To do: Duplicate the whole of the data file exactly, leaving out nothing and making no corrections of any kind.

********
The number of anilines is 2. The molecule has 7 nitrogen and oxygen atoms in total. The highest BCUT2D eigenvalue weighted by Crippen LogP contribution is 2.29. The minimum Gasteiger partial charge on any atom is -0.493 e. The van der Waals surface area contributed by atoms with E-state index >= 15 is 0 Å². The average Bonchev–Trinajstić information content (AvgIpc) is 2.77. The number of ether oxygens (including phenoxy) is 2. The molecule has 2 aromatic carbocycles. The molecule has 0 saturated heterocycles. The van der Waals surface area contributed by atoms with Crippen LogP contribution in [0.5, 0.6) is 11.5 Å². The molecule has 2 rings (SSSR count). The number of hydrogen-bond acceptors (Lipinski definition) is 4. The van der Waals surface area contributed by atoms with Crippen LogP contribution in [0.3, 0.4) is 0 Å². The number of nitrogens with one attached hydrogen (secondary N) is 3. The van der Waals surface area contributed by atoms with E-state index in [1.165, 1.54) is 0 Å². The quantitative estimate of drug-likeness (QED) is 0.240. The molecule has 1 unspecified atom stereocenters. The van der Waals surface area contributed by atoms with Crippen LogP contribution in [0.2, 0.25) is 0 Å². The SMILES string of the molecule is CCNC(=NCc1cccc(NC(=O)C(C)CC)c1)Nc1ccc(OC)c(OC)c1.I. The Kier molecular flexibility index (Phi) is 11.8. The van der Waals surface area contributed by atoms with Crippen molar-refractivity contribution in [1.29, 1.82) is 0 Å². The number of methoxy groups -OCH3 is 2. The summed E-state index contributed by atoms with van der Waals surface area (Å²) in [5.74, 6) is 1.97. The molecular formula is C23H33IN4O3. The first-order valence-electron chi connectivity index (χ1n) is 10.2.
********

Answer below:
The number of anilines is 2. The molecule has 7 nitrogen and oxygen atoms in total. The highest BCUT2D eigenvalue weighted by Crippen LogP contribution is 2.29. The minimum Gasteiger partial charge on any atom is -0.493 e. The van der Waals surface area contributed by atoms with E-state index >= 15 is 0 Å². The average Bonchev–Trinajstić information content (AvgIpc) is 2.77. The number of ether oxygens (including phenoxy) is 2. The molecule has 2 aromatic carbocycles. The molecule has 0 saturated heterocycles. The van der Waals surface area contributed by atoms with Crippen LogP contribution in [0.5, 0.6) is 11.5 Å². The molecule has 2 rings (SSSR count). The number of hydrogen-bond acceptors (Lipinski definition) is 4. The van der Waals surface area contributed by atoms with Crippen LogP contribution in [0.3, 0.4) is 0 Å². The number of nitrogens with one attached hydrogen (secondary N) is 3. The van der Waals surface area contributed by atoms with E-state index in [1.165, 1.54) is 0 Å². The quantitative estimate of drug-likeness (QED) is 0.240. The molecule has 1 unspecified atom stereocenters. The van der Waals surface area contributed by atoms with Crippen LogP contribution in [0.2, 0.25) is 0 Å². The SMILES string of the molecule is CCNC(=NCc1cccc(NC(=O)C(C)CC)c1)Nc1ccc(OC)c(OC)c1.I. The Kier molecular flexibility index (Phi) is 11.8. The van der Waals surface area contributed by atoms with Crippen molar-refractivity contribution in [1.29, 1.82) is 0 Å². The number of methoxy groups -OCH3 is 2. The summed E-state index contributed by atoms with van der Waals surface area (Å²) in [5.74, 6) is 1.97. The molecular formula is C23H33IN4O3. The first-order valence-electron chi connectivity index (χ1n) is 10.2.